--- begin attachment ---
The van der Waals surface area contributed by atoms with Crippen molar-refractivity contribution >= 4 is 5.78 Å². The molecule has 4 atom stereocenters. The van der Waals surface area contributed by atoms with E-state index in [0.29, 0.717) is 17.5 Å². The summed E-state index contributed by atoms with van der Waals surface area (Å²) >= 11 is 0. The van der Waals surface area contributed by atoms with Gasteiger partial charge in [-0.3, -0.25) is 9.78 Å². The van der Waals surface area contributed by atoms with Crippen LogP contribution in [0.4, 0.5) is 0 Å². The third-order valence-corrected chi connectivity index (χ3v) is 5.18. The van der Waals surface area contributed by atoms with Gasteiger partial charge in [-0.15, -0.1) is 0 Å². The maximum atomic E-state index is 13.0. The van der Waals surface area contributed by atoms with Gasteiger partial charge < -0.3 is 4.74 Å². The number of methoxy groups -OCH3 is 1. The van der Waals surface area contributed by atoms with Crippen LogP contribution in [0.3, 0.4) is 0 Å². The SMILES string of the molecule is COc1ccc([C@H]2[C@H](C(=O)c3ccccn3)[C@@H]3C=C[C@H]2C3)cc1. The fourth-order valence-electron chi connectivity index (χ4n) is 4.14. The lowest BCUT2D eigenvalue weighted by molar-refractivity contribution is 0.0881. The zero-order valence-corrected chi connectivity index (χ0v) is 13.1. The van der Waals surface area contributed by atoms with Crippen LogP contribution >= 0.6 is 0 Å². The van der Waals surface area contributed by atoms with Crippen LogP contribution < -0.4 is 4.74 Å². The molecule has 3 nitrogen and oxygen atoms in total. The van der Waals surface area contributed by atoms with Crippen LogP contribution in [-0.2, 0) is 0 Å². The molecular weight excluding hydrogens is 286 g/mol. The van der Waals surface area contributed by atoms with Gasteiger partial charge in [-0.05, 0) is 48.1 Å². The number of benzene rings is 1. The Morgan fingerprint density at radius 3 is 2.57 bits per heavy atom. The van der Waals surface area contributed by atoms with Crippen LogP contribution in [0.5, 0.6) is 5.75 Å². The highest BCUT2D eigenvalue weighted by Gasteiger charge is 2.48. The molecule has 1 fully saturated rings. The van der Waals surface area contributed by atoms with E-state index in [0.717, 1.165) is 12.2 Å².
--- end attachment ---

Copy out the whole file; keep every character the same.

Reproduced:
The van der Waals surface area contributed by atoms with Crippen molar-refractivity contribution >= 4 is 5.78 Å². The molecule has 4 atom stereocenters. The van der Waals surface area contributed by atoms with E-state index in [0.29, 0.717) is 17.5 Å². The summed E-state index contributed by atoms with van der Waals surface area (Å²) >= 11 is 0. The van der Waals surface area contributed by atoms with Gasteiger partial charge in [-0.3, -0.25) is 9.78 Å². The van der Waals surface area contributed by atoms with Crippen LogP contribution in [0.4, 0.5) is 0 Å². The third-order valence-corrected chi connectivity index (χ3v) is 5.18. The van der Waals surface area contributed by atoms with Gasteiger partial charge in [-0.15, -0.1) is 0 Å². The maximum atomic E-state index is 13.0. The van der Waals surface area contributed by atoms with Gasteiger partial charge < -0.3 is 4.74 Å². The number of methoxy groups -OCH3 is 1. The van der Waals surface area contributed by atoms with Crippen LogP contribution in [0.3, 0.4) is 0 Å². The SMILES string of the molecule is COc1ccc([C@H]2[C@H](C(=O)c3ccccn3)[C@@H]3C=C[C@H]2C3)cc1. The fourth-order valence-electron chi connectivity index (χ4n) is 4.14. The lowest BCUT2D eigenvalue weighted by molar-refractivity contribution is 0.0881. The zero-order valence-corrected chi connectivity index (χ0v) is 13.1. The van der Waals surface area contributed by atoms with Crippen LogP contribution >= 0.6 is 0 Å². The van der Waals surface area contributed by atoms with Crippen LogP contribution < -0.4 is 4.74 Å². The molecule has 3 nitrogen and oxygen atoms in total. The van der Waals surface area contributed by atoms with Crippen LogP contribution in [-0.2, 0) is 0 Å². The molecular weight excluding hydrogens is 286 g/mol. The van der Waals surface area contributed by atoms with Gasteiger partial charge in [-0.05, 0) is 48.1 Å². The number of benzene rings is 1. The Morgan fingerprint density at radius 3 is 2.57 bits per heavy atom. The van der Waals surface area contributed by atoms with Crippen LogP contribution in [0.5, 0.6) is 5.75 Å². The highest BCUT2D eigenvalue weighted by Gasteiger charge is 2.48. The molecule has 1 fully saturated rings. The van der Waals surface area contributed by atoms with E-state index in [0.717, 1.165) is 12.2 Å².